Kent Coffey Forum Highboy Dresser
Kent Coffey Forum Highboy Dresser
Kent Coffey Forum Highboy Dresser
Kent Coffey Forum Highboy Dresser
Kent Coffey Forum Highboy Dresser
Kent Coffey Forum Highboy Dresser
Kent Coffey Forum Highboy Dresser
Kent Coffey Forum Highboy Dresser

Kent Coffey Forum Highboy Dresser

Regular price $975.00 $0.00 Unit price per

This beautiful Kent Coffey chest of drawers from the Forum collection. Part of a beautiful bedroom set which can be sold together for a lower price - Please inquire. Set includes the dresser featured in this listing, and low dresser. Labeled with the Kent Coffey maker's mark.
Established in 1907 by Finley H. Coffey and Dr. A.A. Kent, a contemporary and competitor of furniture makers John Bernhardt and James Broyhill, the Kent-Coffey Manufacturing Company in Lenoir, North Carolina, developed a name for itself by designing and mass-producing durable, affordable and stylish bedroom furniture, dressers, tables and other items.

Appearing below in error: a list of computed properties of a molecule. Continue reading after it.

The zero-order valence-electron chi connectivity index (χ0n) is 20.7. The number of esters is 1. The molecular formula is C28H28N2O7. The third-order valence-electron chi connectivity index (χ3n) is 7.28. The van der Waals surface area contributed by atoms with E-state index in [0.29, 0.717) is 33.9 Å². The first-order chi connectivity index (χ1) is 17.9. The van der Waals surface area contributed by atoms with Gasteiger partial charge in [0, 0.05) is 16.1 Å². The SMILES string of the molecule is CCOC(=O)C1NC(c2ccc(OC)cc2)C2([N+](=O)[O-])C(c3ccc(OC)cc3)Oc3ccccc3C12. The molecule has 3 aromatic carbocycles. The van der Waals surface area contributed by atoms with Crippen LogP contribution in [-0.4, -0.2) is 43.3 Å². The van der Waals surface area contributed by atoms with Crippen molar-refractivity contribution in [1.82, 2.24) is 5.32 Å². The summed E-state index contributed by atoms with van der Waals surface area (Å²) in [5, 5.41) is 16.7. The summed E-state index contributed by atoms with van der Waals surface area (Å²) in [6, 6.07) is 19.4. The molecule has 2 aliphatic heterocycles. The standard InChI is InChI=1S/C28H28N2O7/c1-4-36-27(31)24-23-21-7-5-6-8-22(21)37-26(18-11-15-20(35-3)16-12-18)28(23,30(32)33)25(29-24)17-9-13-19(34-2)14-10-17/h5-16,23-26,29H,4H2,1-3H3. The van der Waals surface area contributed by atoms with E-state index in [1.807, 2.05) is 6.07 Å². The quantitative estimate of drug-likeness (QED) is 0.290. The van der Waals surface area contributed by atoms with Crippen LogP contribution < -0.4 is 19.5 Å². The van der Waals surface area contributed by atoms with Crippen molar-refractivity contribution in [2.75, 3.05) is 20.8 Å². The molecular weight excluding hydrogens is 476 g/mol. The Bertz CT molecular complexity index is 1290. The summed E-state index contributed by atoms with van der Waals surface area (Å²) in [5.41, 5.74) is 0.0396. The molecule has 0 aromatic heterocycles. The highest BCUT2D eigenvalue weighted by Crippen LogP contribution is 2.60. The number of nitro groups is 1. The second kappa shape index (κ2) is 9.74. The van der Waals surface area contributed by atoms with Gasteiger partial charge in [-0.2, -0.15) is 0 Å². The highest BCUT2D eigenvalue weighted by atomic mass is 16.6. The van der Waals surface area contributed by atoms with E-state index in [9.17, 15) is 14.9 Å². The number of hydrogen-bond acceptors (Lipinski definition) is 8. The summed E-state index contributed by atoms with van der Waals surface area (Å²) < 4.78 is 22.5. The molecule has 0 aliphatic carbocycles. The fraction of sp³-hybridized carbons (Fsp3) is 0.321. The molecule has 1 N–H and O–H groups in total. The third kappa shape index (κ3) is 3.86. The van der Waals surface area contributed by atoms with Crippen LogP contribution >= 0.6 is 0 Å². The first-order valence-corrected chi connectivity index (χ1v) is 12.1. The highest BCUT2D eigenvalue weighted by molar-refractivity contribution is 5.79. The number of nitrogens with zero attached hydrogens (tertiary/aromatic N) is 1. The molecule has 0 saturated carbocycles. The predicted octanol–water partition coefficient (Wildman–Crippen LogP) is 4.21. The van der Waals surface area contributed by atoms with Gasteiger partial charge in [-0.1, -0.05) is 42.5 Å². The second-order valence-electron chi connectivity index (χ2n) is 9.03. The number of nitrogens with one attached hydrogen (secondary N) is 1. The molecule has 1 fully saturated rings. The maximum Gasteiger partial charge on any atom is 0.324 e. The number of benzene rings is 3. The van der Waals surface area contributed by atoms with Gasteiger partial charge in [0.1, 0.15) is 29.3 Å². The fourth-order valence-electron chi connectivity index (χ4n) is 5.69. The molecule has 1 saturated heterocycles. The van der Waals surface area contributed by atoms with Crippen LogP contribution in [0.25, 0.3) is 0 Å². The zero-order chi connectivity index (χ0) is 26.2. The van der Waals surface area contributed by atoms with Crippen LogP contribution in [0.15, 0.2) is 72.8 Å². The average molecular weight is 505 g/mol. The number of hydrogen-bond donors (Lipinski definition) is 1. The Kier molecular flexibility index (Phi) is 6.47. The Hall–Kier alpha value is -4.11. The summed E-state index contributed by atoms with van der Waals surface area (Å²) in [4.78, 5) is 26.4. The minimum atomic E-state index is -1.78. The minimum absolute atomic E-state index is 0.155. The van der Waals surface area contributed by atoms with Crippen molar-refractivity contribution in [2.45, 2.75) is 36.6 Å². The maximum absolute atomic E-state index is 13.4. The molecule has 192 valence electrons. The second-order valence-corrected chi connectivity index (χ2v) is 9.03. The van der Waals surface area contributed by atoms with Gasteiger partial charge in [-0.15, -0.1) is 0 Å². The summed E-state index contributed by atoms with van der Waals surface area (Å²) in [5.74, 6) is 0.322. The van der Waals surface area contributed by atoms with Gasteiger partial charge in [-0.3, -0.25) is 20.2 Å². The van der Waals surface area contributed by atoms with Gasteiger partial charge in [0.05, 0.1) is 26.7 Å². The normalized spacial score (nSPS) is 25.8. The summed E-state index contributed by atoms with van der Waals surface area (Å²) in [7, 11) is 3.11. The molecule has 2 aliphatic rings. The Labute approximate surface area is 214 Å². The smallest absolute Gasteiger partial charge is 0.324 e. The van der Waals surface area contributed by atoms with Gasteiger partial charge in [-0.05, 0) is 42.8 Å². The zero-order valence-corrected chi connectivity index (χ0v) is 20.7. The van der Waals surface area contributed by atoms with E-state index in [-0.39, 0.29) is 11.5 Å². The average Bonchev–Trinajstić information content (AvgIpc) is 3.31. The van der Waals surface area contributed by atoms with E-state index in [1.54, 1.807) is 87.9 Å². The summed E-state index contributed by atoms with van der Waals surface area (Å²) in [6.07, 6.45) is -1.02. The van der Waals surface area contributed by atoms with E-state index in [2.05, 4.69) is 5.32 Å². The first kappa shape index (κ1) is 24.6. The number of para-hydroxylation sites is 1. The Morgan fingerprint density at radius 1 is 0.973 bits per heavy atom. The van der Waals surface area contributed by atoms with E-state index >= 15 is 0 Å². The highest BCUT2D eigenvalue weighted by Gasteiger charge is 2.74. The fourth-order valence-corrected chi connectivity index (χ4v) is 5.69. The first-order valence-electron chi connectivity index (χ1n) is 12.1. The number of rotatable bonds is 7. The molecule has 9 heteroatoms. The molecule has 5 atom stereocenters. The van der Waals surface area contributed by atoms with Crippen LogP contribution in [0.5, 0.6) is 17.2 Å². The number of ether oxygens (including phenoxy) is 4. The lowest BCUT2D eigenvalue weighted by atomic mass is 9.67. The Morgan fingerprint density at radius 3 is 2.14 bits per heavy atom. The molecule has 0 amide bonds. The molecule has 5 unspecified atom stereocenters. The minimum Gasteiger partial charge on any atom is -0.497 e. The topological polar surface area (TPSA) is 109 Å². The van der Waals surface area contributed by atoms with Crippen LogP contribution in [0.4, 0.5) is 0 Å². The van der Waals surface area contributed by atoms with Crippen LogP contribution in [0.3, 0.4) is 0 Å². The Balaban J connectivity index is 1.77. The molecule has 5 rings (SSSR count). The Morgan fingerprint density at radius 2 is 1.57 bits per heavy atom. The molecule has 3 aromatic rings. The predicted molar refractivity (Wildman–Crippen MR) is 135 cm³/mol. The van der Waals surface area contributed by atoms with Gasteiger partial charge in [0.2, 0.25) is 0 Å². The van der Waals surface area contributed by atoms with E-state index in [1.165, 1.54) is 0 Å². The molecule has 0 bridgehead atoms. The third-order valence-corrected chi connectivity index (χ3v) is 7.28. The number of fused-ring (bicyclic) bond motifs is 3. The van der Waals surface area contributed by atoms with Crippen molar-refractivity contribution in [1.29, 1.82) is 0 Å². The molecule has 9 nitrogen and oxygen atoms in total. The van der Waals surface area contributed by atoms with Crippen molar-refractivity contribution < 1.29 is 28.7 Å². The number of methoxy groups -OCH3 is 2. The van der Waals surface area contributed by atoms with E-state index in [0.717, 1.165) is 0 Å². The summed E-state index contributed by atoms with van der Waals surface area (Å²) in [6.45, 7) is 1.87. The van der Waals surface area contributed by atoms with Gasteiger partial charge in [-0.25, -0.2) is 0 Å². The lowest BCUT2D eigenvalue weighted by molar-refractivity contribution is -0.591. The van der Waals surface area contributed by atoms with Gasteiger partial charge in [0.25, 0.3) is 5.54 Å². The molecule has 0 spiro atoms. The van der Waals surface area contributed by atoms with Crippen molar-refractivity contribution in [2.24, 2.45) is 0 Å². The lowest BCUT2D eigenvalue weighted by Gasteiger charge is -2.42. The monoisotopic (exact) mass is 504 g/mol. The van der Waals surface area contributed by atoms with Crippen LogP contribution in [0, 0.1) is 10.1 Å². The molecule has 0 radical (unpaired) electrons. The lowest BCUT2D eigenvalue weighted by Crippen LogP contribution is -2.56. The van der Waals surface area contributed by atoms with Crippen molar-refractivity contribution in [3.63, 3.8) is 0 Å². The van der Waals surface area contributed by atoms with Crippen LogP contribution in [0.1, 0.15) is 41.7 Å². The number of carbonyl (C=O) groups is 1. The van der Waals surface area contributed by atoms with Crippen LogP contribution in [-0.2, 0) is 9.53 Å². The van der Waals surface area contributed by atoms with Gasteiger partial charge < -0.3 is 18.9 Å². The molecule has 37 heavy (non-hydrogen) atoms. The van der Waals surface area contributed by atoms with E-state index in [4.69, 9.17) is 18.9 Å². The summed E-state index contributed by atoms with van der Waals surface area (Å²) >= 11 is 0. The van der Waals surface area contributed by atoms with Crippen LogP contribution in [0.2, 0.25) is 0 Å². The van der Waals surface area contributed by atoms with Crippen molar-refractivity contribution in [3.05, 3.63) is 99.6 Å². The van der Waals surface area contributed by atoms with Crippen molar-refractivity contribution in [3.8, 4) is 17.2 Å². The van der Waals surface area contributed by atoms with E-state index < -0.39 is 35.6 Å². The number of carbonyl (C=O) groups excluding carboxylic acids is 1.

Consider Kent-Coffey a precursor to IKEA, with sturdy oak and mahogany furniture rather than particleboard structures and an American-design bent rather than a Swedish one. The company's mid-century modern furniture, under the leadership of Finley’s son Harold, took off. A magazine ad from the era for the brand’s Perspecta collection positioned a minimalist bedroom set front and center, with its walnut and rosewood dresser, an elegant nine-drawer piece that rested on tapered legs and featured gorgeous sculptural details carved into its drawer fronts, occupying most of the page’s real estate. The materials for Kent-Coffey furniture were sourced locally, as the company touted its relationship with the Lilly Company in nearby High Points, North Carolina, as a supplier of its mahogany, for example.

In 1964, Kent-Coffey Manufacturing Company was sold to Magnavox (but reportedly operated as a wholly owned subsidiary thereafter), and later, in 1983, the company became part of the furniture branch of the Singer Company (of the sewing-machine fame). Singer shuttered its furniture division in the late 1990s.

Today, as is the case with most of the sophisticated furniture designed in postwar America, work that originated at Kent-Coffey is hard to come by.

Previously owned walnut headboards and vintage bedroom dressers with Formica tops from the company’s Perspecta line and sandalwood continental dressers, for example, are highly valued by collectors. Kent-Coffey’s various mid-century modern lines — such as Goldenaire and Town House — were always clearly branded with identifiers such as drawer markings or stamps on the underside of its coveted end tables.


Height: 48 in.

Width: 40 in.

Depth: 20.5 in.